In order for the Lord “to lay upon Him the iniquity of us all” He would have to be perfect. That is why in Leviticus the Lord said that He would never accept a lamb that had any spot, blemish or defect. (Lev. 1:3)

So the question is “Was Israel blameless in the eyes of the Lord?” Let us see what Isaiah has to say elsewhere:

Hear, O heavens!  Listen, O earth!  For the LORD has spoken: “I reared children and brought them up, but they have rebelled against me.  The ox knows his master, the donkey his owner’s manger, but Israel does not know, my people do not  understand.”  Ah, sinful nation, a people loaded with guilt, a brood of evildoers, children given to corruption!  They have forsaken the LORD; they have spurned the Holy One of Israel and turned their backs on him. (Is. 1:2-4 )

How can a nation “loaded with guilt” suffer for the nations and be a “guilt offering?” (v. 10)

A few verses down Isaiah makes it clear as to why our people have suffered so much, but it is not because of the sins of the nations. “Why should you be beaten anymore?  Why do you persist in rebellion?  Your whole head is injured, your whole heart afflicted.  From the sole of your foot to the top of your head there is no soundness—only wounds and welts and open sores, not cleansed or bandaged or soothed with oil.” (Is 1:5-6)  The implication is, “Shuv (Repent) so your suffering will stop!”

But your iniquities have separated you from your God; your sins have hidden his face from you, so that he will not hear.  For your hands are stained with blood, your fingers with guilt.  Your lips have spoken lies, and your tongue mutters wicked things. (Is. 59:2-3)

Rather than saying your righteous suffering has served as an offering for the nations, he says, “your iniquities have separated you from your God.”

Please don’t misunderstand me. I love Israel. I am a Jew. I think Israel is one of the most humane nations on earth, compared to other nations. However, that doesn’t make us guiltless.

D. Verse 8 seems to be saying that the person suffering is suffering for the sins of Israel.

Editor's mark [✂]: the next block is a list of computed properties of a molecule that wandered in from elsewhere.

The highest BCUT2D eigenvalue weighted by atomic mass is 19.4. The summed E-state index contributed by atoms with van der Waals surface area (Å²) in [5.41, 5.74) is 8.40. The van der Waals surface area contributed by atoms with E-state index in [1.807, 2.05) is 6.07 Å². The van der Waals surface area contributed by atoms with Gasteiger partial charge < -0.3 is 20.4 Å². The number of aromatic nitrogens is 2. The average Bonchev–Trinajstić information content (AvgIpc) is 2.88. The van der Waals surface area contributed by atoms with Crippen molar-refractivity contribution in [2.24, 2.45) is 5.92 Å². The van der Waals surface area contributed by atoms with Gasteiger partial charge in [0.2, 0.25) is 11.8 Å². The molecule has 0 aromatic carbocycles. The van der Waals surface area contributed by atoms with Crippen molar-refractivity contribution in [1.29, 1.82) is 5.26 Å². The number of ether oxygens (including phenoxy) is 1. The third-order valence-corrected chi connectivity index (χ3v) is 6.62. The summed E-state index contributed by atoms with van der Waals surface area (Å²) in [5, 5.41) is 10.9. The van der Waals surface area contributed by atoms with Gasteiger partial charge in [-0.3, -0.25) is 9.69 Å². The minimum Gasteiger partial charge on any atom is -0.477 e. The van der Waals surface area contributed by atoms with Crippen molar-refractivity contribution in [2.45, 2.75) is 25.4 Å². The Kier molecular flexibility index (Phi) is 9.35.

“…for the transgression of my people He was stricken.”

“My people” and “He” could not be the same.  It would read like this: “for the transgression of my people were my people stricken.” That makes no sense as they would be suffering for their own sins, whereas in Isaiah 53, the righteous servant suffers for the sins of others.  The “He” is the Messiah, Yeshua, who dies for the sins of Israel.

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2. Why I believe Yeshua fulfills this prophecy.

All one needs to do is read it!

He was despised and rejected by men, a man of sorrows, and familiar with suffering.  Like one from whom men hide their faces he was despised, and we esteemed him not. (Is. 53:3)

—Yeshua was rejected by our people. Yes, tens of thousands of Jewish people did follow Him, but the religious leaders and majority of Israelites rejected Him.

But he was pierced for our transgressions, he was crushed for our iniquities; the punishment that brought us peace was upon him, and by his wounds we are healed. (Is. 53:5)

—Yeshua was pierced as they hung him on the cross. How clear is that!? And we believe that, “by His wounds we are healed.”

He was oppressed and afflicted, yet he did not open his mouth; he was led like a lamb to the slaughter, and as a sheep before her shears is silent, so he did not open his mouth. (Is. 53:7)

—Although He could have defended Himself (Matt: 26:53) He willingly laid down His life.  Not once did He try to get out of his death sentence.

He was assigned a grave with the wicked. (Is. 53:9)

—Crucifixion was the way common criminals were killed.

…and with the rich in his death. (Is. 53:9)

—Joseph of Arimathea was a rich man and a Pharisee who gave his tomb to Yeshua (Matt. 27:57-59).

He will see his offspring (Is. 53:10)

—Over a billion people now claim to follow this Jewish man.

…and prolong his days…after the suffering of his soul, he will see the light. (Is. 53:10-11)

—Yeshua rose from the dead and over 500 people witnessed it.  Ten of His original disciples suffered a martyr’s death believing He rose from the dead. Why would someone allow himself to be killed for what they knew to be a lie?

…my righteous servant will justify many, and He will bear their iniquities. (Is. 53:11)

—The New Covenant records that this man was thought to have died as atonement for the Jewish people. Yeshua’s cousin, the Jewish prophet John, prophesied when he saw Yeshua, “Look, the Lamb of God, who takes away the sin of the world!” (John 1:29)

Therefore I will give Him a portion among the great, and He will divide the spoils with the strong, because He poured out his life unto death, and was numbered with the transgressors. For He bore the sin of many, and made intercession for the transgressors. (Is. 53:12)

—As recorded, Yeshua was “numbered with the transgressors” as He was crucified between a thief and a murderer. Very simply, He was a righteous man who bore the sin of the world, and willingly gave His life.

In conclusion: If it were not for the fact that Yeshua looks so much like this man, would any scholar not immediately conclude that this passage refers to the Messiah? Of course not. Isaiah, 700 years before Yeshua, described in detail that Jewish man portrayed in the New Covenant, Yeshua.